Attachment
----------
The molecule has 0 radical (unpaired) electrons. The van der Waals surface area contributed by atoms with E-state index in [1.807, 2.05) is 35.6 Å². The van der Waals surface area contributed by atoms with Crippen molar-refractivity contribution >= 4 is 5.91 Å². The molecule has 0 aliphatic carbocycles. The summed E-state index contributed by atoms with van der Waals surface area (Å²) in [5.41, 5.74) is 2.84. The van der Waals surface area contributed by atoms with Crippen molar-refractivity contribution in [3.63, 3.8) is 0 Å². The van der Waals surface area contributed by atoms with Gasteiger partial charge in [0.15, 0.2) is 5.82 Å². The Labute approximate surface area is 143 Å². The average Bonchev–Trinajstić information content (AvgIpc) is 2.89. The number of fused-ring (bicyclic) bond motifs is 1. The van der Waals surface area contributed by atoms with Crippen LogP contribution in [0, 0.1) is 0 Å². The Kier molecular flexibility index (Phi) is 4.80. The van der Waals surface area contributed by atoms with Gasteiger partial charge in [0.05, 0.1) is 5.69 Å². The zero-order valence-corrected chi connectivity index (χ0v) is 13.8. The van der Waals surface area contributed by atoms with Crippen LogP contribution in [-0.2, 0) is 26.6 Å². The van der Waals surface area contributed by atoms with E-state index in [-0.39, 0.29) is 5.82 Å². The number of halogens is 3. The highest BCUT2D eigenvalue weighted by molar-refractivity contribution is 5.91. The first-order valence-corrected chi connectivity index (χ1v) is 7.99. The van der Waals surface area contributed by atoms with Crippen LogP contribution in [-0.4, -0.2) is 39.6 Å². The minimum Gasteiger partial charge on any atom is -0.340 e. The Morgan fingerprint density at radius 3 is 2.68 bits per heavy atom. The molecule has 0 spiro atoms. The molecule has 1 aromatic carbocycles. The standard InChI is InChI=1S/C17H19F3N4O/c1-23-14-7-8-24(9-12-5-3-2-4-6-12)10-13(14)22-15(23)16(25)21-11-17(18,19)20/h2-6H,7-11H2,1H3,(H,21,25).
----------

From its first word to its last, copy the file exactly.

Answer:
The molecule has 0 radical (unpaired) electrons. The van der Waals surface area contributed by atoms with E-state index in [1.807, 2.05) is 35.6 Å². The van der Waals surface area contributed by atoms with Crippen molar-refractivity contribution >= 4 is 5.91 Å². The molecule has 0 aliphatic carbocycles. The summed E-state index contributed by atoms with van der Waals surface area (Å²) in [5.41, 5.74) is 2.84. The van der Waals surface area contributed by atoms with Crippen molar-refractivity contribution in [3.63, 3.8) is 0 Å². The van der Waals surface area contributed by atoms with Gasteiger partial charge in [0.15, 0.2) is 5.82 Å². The Labute approximate surface area is 143 Å². The average Bonchev–Trinajstić information content (AvgIpc) is 2.89. The number of fused-ring (bicyclic) bond motifs is 1. The van der Waals surface area contributed by atoms with Crippen LogP contribution in [0, 0.1) is 0 Å². The Kier molecular flexibility index (Phi) is 4.80. The van der Waals surface area contributed by atoms with Gasteiger partial charge in [0.05, 0.1) is 5.69 Å². The zero-order valence-corrected chi connectivity index (χ0v) is 13.8. The van der Waals surface area contributed by atoms with Crippen LogP contribution in [-0.2, 0) is 26.6 Å². The van der Waals surface area contributed by atoms with E-state index in [-0.39, 0.29) is 5.82 Å². The number of halogens is 3. The highest BCUT2D eigenvalue weighted by molar-refractivity contribution is 5.91. The first-order valence-corrected chi connectivity index (χ1v) is 7.99. The van der Waals surface area contributed by atoms with Crippen LogP contribution in [-0.4, -0.2) is 39.6 Å². The minimum Gasteiger partial charge on any atom is -0.340 e. The Morgan fingerprint density at radius 3 is 2.68 bits per heavy atom. The molecule has 0 spiro atoms. The molecule has 1 aromatic carbocycles. The standard InChI is InChI=1S/C17H19F3N4O/c1-23-14-7-8-24(9-12-5-3-2-4-6-12)10-13(14)22-15(23)16(25)21-11-17(18,19)20/h2-6H,7-11H2,1H3,(H,21,25).